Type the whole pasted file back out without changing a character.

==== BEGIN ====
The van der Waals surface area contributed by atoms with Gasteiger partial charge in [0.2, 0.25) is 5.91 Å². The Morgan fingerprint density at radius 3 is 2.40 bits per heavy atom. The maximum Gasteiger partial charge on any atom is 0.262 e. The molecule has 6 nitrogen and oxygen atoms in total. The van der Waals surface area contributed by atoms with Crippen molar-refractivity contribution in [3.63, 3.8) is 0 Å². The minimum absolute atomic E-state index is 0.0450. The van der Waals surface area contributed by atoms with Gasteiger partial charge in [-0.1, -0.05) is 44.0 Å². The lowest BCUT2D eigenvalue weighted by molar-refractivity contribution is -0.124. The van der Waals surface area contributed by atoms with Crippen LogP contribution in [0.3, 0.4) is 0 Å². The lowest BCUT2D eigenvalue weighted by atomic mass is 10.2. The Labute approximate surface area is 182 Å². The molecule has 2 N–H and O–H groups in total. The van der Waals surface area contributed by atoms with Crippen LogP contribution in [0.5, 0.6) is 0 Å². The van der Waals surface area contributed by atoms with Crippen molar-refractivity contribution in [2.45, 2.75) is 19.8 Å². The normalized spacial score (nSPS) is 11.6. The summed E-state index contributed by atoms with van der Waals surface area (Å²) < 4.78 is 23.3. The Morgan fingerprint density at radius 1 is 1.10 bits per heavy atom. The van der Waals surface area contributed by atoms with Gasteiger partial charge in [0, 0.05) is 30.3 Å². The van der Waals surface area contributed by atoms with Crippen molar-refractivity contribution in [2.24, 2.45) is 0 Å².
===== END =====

The van der Waals surface area contributed by atoms with Gasteiger partial charge in [0.2, 0.25) is 5.91 Å². The Morgan fingerprint density at radius 3 is 2.40 bits per heavy atom. The maximum Gasteiger partial charge on any atom is 0.262 e. The molecule has 6 nitrogen and oxygen atoms in total. The van der Waals surface area contributed by atoms with Crippen molar-refractivity contribution in [3.63, 3.8) is 0 Å². The minimum absolute atomic E-state index is 0.0450. The van der Waals surface area contributed by atoms with Gasteiger partial charge in [-0.1, -0.05) is 44.0 Å². The lowest BCUT2D eigenvalue weighted by molar-refractivity contribution is -0.124. The van der Waals surface area contributed by atoms with Crippen LogP contribution in [0.3, 0.4) is 0 Å². The lowest BCUT2D eigenvalue weighted by atomic mass is 10.2. The Labute approximate surface area is 182 Å². The molecule has 2 N–H and O–H groups in total. The van der Waals surface area contributed by atoms with Crippen LogP contribution in [0.5, 0.6) is 0 Å². The van der Waals surface area contributed by atoms with Crippen molar-refractivity contribution in [2.45, 2.75) is 19.8 Å². The normalized spacial score (nSPS) is 11.6. The summed E-state index contributed by atoms with van der Waals surface area (Å²) < 4.78 is 23.3. The Morgan fingerprint density at radius 1 is 1.10 bits per heavy atom. The van der Waals surface area contributed by atoms with Gasteiger partial charge in [0, 0.05) is 30.3 Å². The van der Waals surface area contributed by atoms with Crippen molar-refractivity contribution in [2.24, 2.45) is 0 Å².